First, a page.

Just as temperatures began to reflect autumn's imminent arrival on the East Coast, designers in New York City showed their visions for spring 2014 during Mercedes-Benz Fashion Week. While many of the collections this go-round seemed to focus on safe, predictable choices, other designers took risks and attacked trends head-on. For those ready to get a jump on next year's styles, here's a primer on the top trends and the best labels of the season. Top trends Sassy skirts: From textured feather numbers in assorted colors to mesh flared skirts from Milly, spring is all about skirts with attitude.
FEATURES
By Elsa Klensch and Elsa Klensch,Los Angeles Times Syndicate | July 17, 1997
I'm having a ridiculous argument with my husband, who insists that my new job means more to me than our marriage. This is the story: When I married five years ago, I wore only minis. I have great legs, and I admit that I used them to the best advantage.Then I got a promotion, and because I wanted to look professional, I started wearing pantsuits. Now my husband is complaining. He says he fell in love with my legs, but now all he sees are pants. He wants me to get out my old dresses and wear them.
FEATURES
By Glenn McNatt and Glenn McNatt,SUN ART CRITIC | January 29, 2002
The invention of photography radically changed people's relationship to images because it revolutionized their ideas about what pictures could look like and mean. Two shows currently at area galleries demonstrate that the camera can describe the world in characteristically minute detail, even when the images it produces are not photographs at all in the conventional sense. Laurie Snyder's exquisite black-and-white images of trees at Goucher College's Rosenberg Gallery, and Philip Bogdan's large color prints of woods at the Maryland Federation of Art's City Gallery, revisit the idea of landscape by calling into question the nature of photographic representation.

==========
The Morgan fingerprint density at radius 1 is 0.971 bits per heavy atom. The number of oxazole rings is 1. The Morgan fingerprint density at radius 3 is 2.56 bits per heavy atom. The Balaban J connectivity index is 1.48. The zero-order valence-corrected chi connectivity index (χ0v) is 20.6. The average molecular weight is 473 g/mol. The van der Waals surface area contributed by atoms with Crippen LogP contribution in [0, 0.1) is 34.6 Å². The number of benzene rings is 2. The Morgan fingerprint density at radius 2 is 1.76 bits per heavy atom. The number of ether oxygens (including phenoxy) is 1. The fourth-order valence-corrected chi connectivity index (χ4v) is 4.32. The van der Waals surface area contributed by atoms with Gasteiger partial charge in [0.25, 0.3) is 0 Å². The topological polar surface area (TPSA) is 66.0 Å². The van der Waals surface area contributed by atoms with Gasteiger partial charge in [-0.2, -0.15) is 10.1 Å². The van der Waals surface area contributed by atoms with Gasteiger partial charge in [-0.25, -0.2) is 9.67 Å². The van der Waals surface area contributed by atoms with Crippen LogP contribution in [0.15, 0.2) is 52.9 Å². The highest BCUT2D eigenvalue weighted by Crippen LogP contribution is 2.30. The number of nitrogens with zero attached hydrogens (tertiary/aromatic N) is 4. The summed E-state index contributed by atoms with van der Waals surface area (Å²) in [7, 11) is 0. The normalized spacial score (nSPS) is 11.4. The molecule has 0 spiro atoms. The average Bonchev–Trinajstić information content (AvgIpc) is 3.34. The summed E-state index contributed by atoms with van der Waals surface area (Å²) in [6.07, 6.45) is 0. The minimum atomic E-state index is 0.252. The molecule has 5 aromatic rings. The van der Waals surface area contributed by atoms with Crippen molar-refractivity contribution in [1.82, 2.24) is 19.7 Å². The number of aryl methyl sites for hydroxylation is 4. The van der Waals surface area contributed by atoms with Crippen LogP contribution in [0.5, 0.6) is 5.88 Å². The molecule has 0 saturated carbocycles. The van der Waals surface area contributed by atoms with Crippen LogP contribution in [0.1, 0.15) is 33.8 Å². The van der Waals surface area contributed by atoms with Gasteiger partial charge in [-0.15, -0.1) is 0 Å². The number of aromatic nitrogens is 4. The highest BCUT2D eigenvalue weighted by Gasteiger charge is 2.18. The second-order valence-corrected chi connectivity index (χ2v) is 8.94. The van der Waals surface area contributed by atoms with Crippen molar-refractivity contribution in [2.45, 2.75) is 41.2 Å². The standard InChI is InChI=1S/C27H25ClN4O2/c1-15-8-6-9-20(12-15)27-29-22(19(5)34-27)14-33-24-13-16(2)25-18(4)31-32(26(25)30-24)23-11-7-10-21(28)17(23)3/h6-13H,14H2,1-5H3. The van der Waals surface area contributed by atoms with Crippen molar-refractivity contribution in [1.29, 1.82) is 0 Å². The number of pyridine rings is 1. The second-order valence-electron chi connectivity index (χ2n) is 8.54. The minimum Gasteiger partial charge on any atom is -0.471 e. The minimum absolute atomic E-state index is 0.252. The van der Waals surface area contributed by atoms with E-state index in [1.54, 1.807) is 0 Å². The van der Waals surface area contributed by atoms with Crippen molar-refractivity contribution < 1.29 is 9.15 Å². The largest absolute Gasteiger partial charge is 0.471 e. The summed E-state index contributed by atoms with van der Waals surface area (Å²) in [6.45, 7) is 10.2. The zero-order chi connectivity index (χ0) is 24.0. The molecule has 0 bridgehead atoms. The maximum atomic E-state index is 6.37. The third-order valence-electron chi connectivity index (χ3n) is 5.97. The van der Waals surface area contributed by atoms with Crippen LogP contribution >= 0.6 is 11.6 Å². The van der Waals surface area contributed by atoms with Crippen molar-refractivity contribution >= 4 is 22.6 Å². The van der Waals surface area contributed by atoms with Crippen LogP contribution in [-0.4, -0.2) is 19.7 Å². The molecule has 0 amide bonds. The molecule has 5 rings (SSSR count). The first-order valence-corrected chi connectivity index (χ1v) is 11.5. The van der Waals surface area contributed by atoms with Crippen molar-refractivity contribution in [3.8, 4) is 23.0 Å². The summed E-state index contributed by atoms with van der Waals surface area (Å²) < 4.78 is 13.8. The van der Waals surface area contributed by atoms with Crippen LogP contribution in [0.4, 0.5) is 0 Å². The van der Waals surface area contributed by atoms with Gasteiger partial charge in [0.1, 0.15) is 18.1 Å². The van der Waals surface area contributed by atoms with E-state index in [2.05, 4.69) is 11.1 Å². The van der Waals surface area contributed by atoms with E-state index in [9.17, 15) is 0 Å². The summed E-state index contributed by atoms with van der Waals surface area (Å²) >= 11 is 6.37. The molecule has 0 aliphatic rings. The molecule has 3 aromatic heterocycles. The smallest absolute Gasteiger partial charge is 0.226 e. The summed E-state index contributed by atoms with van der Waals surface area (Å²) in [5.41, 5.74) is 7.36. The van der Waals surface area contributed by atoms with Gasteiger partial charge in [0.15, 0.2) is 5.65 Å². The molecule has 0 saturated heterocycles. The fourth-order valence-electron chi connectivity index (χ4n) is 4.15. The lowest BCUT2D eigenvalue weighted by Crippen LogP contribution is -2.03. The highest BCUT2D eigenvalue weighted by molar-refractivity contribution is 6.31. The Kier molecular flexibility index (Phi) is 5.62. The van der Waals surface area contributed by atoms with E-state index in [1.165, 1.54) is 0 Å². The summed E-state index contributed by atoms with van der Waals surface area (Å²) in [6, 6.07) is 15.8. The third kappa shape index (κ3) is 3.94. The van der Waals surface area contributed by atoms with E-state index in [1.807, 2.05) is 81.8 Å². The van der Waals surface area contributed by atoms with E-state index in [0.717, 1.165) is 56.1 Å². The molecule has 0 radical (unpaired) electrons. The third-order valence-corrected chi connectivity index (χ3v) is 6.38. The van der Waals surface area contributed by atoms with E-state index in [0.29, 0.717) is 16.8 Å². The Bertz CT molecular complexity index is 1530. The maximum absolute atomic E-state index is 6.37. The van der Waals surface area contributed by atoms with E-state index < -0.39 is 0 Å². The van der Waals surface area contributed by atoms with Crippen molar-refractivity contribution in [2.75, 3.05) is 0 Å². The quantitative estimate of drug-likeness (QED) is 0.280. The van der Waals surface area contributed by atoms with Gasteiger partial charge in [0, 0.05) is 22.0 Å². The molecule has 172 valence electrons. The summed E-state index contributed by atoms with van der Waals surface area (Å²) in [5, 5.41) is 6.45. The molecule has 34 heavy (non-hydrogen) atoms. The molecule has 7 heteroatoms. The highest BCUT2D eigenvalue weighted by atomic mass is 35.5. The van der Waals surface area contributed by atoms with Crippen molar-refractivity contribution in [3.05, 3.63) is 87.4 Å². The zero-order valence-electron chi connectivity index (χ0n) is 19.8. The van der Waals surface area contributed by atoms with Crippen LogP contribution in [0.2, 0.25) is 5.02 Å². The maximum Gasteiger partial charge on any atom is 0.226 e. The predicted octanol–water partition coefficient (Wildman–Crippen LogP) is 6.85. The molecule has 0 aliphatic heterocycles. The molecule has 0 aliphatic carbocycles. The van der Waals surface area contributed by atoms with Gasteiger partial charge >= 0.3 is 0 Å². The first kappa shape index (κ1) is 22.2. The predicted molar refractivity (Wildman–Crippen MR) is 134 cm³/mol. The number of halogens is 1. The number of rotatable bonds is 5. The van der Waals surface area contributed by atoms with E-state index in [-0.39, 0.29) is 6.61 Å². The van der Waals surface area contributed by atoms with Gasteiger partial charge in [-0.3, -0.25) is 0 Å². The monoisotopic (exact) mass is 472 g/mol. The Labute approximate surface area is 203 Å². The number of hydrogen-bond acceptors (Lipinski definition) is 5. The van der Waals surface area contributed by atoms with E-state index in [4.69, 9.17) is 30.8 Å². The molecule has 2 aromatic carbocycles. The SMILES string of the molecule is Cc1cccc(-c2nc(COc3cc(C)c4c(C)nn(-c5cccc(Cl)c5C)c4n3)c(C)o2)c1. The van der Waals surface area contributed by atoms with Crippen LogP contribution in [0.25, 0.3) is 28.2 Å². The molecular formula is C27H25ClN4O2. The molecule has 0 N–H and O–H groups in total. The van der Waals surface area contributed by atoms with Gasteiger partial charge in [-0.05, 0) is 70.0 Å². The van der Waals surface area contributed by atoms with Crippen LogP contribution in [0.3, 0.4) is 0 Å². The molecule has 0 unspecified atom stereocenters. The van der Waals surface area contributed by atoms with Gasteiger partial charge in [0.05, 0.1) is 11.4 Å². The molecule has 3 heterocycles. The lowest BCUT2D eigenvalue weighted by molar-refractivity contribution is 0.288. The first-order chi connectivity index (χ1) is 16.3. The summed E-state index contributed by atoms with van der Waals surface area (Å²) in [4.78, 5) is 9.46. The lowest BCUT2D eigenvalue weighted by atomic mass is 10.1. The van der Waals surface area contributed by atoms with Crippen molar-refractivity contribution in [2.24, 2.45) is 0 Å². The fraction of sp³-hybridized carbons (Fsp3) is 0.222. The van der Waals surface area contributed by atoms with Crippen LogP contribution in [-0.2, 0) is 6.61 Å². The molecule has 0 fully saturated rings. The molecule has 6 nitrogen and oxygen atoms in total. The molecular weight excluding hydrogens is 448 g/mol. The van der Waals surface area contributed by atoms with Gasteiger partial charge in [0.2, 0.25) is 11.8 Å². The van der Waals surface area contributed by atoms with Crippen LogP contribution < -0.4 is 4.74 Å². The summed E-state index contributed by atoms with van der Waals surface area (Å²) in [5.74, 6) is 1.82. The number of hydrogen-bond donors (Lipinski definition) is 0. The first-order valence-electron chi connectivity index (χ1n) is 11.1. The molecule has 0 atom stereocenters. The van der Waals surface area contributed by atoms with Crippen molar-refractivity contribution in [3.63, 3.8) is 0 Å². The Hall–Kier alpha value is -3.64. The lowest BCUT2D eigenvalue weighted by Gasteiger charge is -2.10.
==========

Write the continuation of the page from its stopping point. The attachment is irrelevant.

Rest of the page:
NEWS
By ANDREW LAM | May 10, 1992
The old black-white dialogues explaining American racial tension in Los Angeles are sadly inadequate. The truer racial landscape is self evident at the Los Angeles morgue in the wake of the riots: Latino and Asian bodies lying next to dead black and whites.We remain wedded, however, to the romantic notion that the American identity is being forged out of the tumultuous black-white embrace. American movies such as "48 Hours" offer us images of black-white bonding stories. But watching Eddie Murphy and Nick Nolte brawling it out in San Francisco, I am more intrigued by what's not told.